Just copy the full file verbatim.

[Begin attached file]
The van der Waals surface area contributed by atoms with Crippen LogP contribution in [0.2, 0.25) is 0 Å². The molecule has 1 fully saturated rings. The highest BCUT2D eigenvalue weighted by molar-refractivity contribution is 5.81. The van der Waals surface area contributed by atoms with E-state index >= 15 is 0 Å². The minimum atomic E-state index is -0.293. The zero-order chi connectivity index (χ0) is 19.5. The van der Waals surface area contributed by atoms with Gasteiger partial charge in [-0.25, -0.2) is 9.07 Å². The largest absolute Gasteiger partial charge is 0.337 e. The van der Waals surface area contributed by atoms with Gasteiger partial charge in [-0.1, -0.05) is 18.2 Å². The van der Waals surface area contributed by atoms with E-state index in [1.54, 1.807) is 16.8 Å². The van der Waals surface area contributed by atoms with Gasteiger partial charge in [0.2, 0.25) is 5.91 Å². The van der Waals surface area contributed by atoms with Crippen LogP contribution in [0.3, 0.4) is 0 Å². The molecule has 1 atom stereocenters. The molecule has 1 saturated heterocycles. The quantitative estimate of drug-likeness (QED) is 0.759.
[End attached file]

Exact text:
The van der Waals surface area contributed by atoms with Crippen LogP contribution in [0.2, 0.25) is 0 Å². The molecule has 1 fully saturated rings. The highest BCUT2D eigenvalue weighted by molar-refractivity contribution is 5.81. The van der Waals surface area contributed by atoms with E-state index >= 15 is 0 Å². The minimum atomic E-state index is -0.293. The zero-order chi connectivity index (χ0) is 19.5. The van der Waals surface area contributed by atoms with Gasteiger partial charge in [-0.25, -0.2) is 9.07 Å². The largest absolute Gasteiger partial charge is 0.337 e. The van der Waals surface area contributed by atoms with Gasteiger partial charge in [-0.1, -0.05) is 18.2 Å². The van der Waals surface area contributed by atoms with E-state index in [1.54, 1.807) is 16.8 Å². The van der Waals surface area contributed by atoms with Gasteiger partial charge in [0.2, 0.25) is 5.91 Å². The van der Waals surface area contributed by atoms with Crippen LogP contribution in [0.3, 0.4) is 0 Å². The molecule has 1 atom stereocenters. The molecule has 1 saturated heterocycles. The quantitative estimate of drug-likeness (QED) is 0.759.